Charles Hodge, whom some have called the Pope of Presbyterianism12 was highly influential on the topic of cessationism—even though he never directly wrote on the subject. Being the principal and teacher of one of the leading theological seminaries during his era and a prodigious writer, Hodge helped establish and shape conservative American Protestantism for generations. Cessationism by his time was already lodged deeply within the Reformed psyche and needed no explanation. Neither was this an open topic for discussion. This left Hodge leeway to move into other theological topics, especially the encroachment of rationalism on the traditional Protestant faith. Charles Hodge excelled at this because his large and comprehensive education demonstrated a well-rounded understanding of the rationalistic spirit of his times.13
After his death, the leadership torch of Princeton was passed on to his son, Archibald Alexander Hodge. Archibald similarly attacked the tenets of rationalist Christian thinking rather than defend traditional Protestant doctrine. Just like his father, he didn’t need to defend his faith because that was already stated and needed no revision. His coverage can be found in A Commentary on the The Confession of Faith. With Questions For Theological Students and Bible Classes, which was published by the Presbyterian Board for the purpose of teaching “theologians, Bible-class scholars, ruling elders, and ministers”.14 The semantics and logic contain a high degree of difficulty. He slightly altered the cessationist formulation in his approach, choosing the word revelation over miracle. Revelation is God expressing His divine will through miracles, the supernatural, act or order of nature. It is a more comprehensive word than miracles.
The order of miracles according to A. A. Hodge is too ambiguous to use in the cessationist clause, but there is an admission by him that miracles do exist, but veiled it in wordiness. He understood miracles as part of a comprehensive order of life that were “fixed in their occurrence by God’s eternal plan” and the “order of nature is only an instrument of the divine will, and an instrument used subserviently to that higher moral government in the interests of which miracles are wrought.”15 These are deep and complex thoughts that are almost cryptic. A. A. Hodge was attempting to work around the cessationist tenet that miracles cannot occur after the establishment of Scripture. He knew that miracles could occur today, but how could he manage an explanation without changing the fundamental cessationist framework? He rationalized that any miracles subsequent to the foundation of Scripture was pre-ordained at the creation of the world and part of the course of nature built by God.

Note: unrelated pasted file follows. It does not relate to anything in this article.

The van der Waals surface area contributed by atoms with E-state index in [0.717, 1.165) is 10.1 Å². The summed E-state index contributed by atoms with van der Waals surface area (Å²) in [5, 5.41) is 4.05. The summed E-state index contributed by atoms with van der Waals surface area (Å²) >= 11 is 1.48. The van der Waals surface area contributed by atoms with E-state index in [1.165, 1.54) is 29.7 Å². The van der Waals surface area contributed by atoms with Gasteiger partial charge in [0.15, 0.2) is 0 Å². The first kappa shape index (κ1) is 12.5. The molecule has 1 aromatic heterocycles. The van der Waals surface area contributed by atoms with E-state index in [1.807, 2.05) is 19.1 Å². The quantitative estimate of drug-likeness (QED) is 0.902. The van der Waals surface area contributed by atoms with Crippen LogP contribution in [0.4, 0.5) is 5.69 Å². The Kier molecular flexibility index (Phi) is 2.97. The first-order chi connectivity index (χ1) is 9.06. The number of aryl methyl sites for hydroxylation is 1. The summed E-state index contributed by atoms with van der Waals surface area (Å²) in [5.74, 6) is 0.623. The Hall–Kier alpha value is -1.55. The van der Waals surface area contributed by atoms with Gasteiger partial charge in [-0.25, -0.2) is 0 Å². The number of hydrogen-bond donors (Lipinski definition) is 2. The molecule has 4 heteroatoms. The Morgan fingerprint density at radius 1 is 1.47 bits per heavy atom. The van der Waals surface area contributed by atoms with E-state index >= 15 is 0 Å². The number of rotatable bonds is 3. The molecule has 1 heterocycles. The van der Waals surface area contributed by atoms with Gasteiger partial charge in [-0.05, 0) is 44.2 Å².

The pinnacle of cessationist theory is held in the name of the last conservative principal of Princeton Theological Seminary, Benjamin Breckinridge Warfield (1851–1921). Unlike the high semantics of Charles Hodge, and the middling ground of A. A. Hodge, Warfield used everyday language to express both that miracles stopped around 100 AD.
How long did this state of things continue? It was the characterizing peculiarity of specifically the Apostolic Church, and it belonged therefore exclusively to the Apostolic age—although no doubt this designation may be taken with some latitude. These gifts were not the possession of the primitive Christian as such; nor for that matter of the Apostolic Church or the Apostolic age for themselves; they were distinctively the authentication of the Apostles. They were part of the credentials of the Apostles as the authoritative agents of God in founding the church. Their function thus confined them to distinctively the Apostolic Church, and they necessarily passed away with it.16
Warfield’s work was not unique. He took from Conyer’s Middleton’s work, Free Inquiry and simply updated it. He cites his name over 23 times. Warfield correctly asserts about the power of Middleton’s argument:
After a century and a half the book remains unrefuted, and, indeed, despite the faults arising from the writer’s spirit and the limitations inseparable from the state of scholarship in his day, its main contention seems to be put beyond dispute.17
Warfield’s commendation about Middleton still rings true today. The traditional protestant community, including the present Renewalist movements, have not engaged in the important debate that Middleton made popular. No person or group has reconciled it within a christian framework or outright refuted it. It is a tension that still remains.
Warfield spent more time on outlining the counterfeit miracles than explaining the nature and purpose of miracles. He was happy with his short definition that they ended before 100 AD.